7 Signs Of Vitamin A Deficiency You Need To Watch Out For
Symptoms Of Vitamin A Deficiency
A vitamin A deficiency can compromise your eyes, skin, and overall health. Night blindness, dry, scaly, itchy skin, cracked lips, rashes, and broken nails can be red flags. Dry eyes, white or gray spots (Bitot's spots) in the whites of your eyes, corneal ulcers, and frequent infections are other signs.
Did you know that 250 million children across the world suffer from vitamin A deficiency? A serious health problem among children in many developing countries, it could even result in death when left untreated.1
Your eyes, skin, your bones all count on the vitamin A you bring in through food. But what if you aren’t getting enough? While rare in developed countries, a vitamin A deficiency can spell trouble for your whole body. This fat-soluble vitamin has a vital role to play, be it in eye health, wound healing, reproduction, or bone formation. It also helps the immune system function properly and helps keep your skin and the mucous membranes that line parts of your body, such as your nose, healthy. If the possibility of a vitamin deficiency is bothering you, here are some red flags to watch out for.2
1. Night Blindness
Low levels of vitamin A can cause a lack of rhodopsin, which is a light-sensitive protein present in your eye. And the lack of this protein impairs vision in dim light. You may, therefore, find it difficult to see properly at night when you have vitamin A deficiency. Watch out for telltale signs like difficulty driving at night. Or are you finding it increasingly tougher to make your way to the bathroom when the lights are off? You may even find yourself turning on the lights earlier and earlier in the evenings. The loss of vision is progressive, so you’ll see these signs getting worse with time.3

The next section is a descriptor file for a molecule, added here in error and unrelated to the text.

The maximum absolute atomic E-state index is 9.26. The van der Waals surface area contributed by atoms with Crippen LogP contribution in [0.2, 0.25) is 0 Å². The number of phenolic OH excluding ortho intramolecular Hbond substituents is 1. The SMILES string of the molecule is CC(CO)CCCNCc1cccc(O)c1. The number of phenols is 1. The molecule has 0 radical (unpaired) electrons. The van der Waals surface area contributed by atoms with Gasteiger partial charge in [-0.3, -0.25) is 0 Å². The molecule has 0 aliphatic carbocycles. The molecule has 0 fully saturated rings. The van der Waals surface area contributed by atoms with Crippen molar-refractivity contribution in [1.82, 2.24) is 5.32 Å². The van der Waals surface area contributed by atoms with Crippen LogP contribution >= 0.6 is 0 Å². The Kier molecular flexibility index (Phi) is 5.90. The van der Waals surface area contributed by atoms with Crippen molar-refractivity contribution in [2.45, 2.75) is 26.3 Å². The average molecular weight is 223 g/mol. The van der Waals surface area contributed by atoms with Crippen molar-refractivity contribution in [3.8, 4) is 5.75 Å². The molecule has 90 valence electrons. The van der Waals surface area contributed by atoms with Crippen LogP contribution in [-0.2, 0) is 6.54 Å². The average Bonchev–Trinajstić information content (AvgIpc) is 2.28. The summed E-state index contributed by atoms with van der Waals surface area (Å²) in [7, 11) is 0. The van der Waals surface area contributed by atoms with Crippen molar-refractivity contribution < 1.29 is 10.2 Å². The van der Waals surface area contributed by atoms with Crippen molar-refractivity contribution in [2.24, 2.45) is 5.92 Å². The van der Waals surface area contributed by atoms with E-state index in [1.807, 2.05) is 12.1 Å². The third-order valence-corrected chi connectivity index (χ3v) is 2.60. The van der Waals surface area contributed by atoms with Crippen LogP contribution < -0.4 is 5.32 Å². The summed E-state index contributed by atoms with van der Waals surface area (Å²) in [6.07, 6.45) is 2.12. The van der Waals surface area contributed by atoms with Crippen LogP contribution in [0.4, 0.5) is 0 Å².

Night blindness is harder to notice in children because they may not know enough to complain about it. As a parent, have you noticed your child behaves differently once there’s no light or when they are in a dark room? If the child is inactive or apprehensive about moving around, probe further.4
2. Dry Eyes
Changes in the way you see are usually the first and most prominent sign of vitamin A deficiency. “Xerophthalmia” is the term used to indicate the range of eye problems triggered by vitamin A deficiency.
People with vitamin A deficiency find that the glands in the mucous membrane that lines the inside of their eyelids and coves the front of their eyes no longer function properly. This results in a lack of tears and mucus, which serve to keep the eyes wet. So dry eyes that get easily irritated can point to a vitamin A deficiency. 5
3. Dry Skin, Rashes, Broken Nails
Fatigue or constant tiredness may be another early sign. Though it may seem non-specific, like itching or dry skin, probe further, especially if there are clear eye-related symptoms accompanying these.
Vitamin A plays a part in the formation and maintenance of healthy skin. And sometimes, in the early stages of vitamin A deficiency, you will notice dry, scaly, itchy skin (pruritus). The dryness might even extend to your hair, causing it to break and fall frequently. Bumpy skin or rashes like acne, mouth sores, and cracked lips are other telltale signs. Your nails may also start to break off easily.6
4. White Or Silver Gray Foamy Spots In The Eye